January 27, 2014 in Faith Matters, Featured Rotator by David Waters

orrThe view from Pastor Bartholomew Orr’s church office doesn’t seem that interesting at first.

A narrow window looks southward across State Line Road down Swinnea Road. There’s an open field and a parking lot on the right, two relatively new and nondescript brick buildings on the left.

DeSoto County’s commercial growth is just beginning to reach this area about a mile east of I-55 near the border with Memphis.

Orr sees the encroaching sprawl, but his view down Swinnea Road extends much further.

“I’ve spent nearly my entire life on one end of this road or the other,” said Orr, who this weekend is celebrating his 25th year as pastor of Brown Missionary Baptist Church in Southaven.

Brown Baptist, organized in the 1880s by former slaves, is one of the largest and fastest growing congregations around.

There were about 75 people at Orr’s first service as pastor in January 1989. This Sunday, more than 5,000 are expected to attend services at 8, 10 and 11:45 a.m.

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Grocer’s tragic death doesn’t diminish life’s work

January 22, 2014 in Faith Matters, Featured Rotator by David Waters


(Editor’s note: On 1/24, the Shelby County Medical Examiner’s Office ruled that the cause of David Carter’s death was suicide).

David Carter, the local grocer who was killed during a robbery early Monday, was a proud father and grandfather and a prayerful man with a playful sense of humor.

He frequently shared loving notes to his children as well as Scripture verses and inspirational quotes on his Facebook timeline. He also posted a silly photo that showed “how baby carrots are made.”

Over the past two days, Carter’s Facebook page has become a digital Wailing Wall, a virtual visitation where the community is gathering to express very real grief and support.

Each of his children posted recent photographs of them with their dad, images that serve as both loving tributes and heartbreaking laments.

Extended family and friends as well as employees and customers are sharing sad and inspiring thoughts and prayers on Carter’s personal page as well as Easy Way’s fan page.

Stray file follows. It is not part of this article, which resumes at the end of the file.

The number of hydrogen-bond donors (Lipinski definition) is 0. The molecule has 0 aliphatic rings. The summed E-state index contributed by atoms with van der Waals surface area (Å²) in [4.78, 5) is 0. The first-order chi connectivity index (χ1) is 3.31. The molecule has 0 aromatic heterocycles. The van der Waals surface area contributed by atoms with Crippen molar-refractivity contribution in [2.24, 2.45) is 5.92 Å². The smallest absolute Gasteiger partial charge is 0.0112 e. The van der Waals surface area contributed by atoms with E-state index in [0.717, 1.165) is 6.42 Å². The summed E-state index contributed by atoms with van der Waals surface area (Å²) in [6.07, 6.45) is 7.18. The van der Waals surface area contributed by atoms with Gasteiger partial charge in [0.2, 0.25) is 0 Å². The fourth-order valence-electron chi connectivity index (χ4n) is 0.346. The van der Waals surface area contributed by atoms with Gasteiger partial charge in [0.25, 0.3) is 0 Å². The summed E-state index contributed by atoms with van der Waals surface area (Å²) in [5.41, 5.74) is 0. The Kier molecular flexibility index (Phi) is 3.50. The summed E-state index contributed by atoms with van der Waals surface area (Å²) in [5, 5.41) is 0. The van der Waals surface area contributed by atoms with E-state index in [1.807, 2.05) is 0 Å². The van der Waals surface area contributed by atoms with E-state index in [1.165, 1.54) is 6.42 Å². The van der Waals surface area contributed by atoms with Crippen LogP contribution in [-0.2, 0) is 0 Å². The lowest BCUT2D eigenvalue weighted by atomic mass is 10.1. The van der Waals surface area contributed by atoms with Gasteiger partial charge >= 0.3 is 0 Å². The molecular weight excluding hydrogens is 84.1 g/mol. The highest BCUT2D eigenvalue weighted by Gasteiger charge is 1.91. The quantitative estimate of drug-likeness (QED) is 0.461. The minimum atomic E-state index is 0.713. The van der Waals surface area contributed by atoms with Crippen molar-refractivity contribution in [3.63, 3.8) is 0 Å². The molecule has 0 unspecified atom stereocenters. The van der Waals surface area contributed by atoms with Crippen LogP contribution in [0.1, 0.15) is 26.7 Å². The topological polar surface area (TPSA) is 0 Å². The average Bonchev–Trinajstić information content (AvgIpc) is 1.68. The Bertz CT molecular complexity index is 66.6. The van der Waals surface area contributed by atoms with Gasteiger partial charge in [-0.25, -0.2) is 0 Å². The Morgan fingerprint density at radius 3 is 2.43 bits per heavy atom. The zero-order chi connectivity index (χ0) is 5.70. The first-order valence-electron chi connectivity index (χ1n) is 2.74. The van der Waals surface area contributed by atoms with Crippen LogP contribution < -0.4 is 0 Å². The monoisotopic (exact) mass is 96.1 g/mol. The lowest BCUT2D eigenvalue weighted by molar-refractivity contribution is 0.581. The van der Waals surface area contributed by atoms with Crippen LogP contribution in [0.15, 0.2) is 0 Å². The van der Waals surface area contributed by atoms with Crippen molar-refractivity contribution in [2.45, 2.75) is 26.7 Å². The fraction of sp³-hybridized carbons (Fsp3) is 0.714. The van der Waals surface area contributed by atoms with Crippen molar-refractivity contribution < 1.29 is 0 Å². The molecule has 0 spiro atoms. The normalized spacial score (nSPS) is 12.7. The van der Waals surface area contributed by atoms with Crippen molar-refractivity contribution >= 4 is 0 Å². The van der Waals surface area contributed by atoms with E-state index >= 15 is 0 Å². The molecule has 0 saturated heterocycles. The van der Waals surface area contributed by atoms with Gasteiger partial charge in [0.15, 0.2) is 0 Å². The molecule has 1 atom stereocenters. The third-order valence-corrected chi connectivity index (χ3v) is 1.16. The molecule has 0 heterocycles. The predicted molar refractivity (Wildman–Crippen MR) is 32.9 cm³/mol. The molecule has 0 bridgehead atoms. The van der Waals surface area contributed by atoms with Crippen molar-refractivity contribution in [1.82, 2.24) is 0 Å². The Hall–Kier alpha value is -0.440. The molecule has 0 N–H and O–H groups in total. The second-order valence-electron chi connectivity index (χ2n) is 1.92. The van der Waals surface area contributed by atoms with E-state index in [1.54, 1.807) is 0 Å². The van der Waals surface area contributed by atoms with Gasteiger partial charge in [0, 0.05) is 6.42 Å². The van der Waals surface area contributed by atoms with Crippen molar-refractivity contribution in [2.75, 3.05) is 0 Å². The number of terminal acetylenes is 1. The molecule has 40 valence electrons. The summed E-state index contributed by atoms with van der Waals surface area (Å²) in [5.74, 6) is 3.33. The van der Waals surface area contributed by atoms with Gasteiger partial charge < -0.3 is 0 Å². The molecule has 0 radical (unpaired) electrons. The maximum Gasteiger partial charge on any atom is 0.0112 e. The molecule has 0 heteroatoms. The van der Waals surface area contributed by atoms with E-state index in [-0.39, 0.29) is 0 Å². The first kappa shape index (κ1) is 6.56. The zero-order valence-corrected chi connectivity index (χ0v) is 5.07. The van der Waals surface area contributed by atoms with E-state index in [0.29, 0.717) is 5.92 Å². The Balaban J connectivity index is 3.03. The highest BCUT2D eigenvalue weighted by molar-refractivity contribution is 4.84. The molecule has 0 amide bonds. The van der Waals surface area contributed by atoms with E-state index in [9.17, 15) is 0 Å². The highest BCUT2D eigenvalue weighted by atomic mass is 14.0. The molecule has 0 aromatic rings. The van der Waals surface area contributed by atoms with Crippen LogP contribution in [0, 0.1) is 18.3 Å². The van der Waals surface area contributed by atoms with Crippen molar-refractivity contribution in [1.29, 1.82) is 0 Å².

“I am very fortunate I hugged David Carter Saturday night and only wish I could once more,” wrote his cousin, Laurie Honeycutt Musselwhite.

“There was not a better person or family man than David. He worked hard and earned everything he had. Thank you, David, for being a positive influence on many people,” Brad Jenkins posted.

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Neighbors deliver gift to loyal newspaper carrier

January 22, 2014 in Faith Matters, Featured Rotator by David Waters


The early morning sight of Jeff Cain’s reddish Eddie Bauer edition Ford F-150 pickup truck has become as reliable as the sunrise in parts of Midtown.

“He’s still pushing that thing around,” said his uncle, Stennis Cain. “I don’t know how.”

Pure determination, I’d say.

Jeff Cain has been delivering newspapers to Midtown’s 38104 ZIP code since he was 11 years old. That was in 1965.

Back then, he’d help his uncle, or his father, the late J.N. Cain, walk the route. They both delivered papers for The Commercial Appeal for more than 50 years. You could say Jeff inherited his route.

Early each and every morning, while most of us are sound asleep, or wishing we were, Jeff Cain is on his way to Whitehaven to pick up hundreds of newspapers.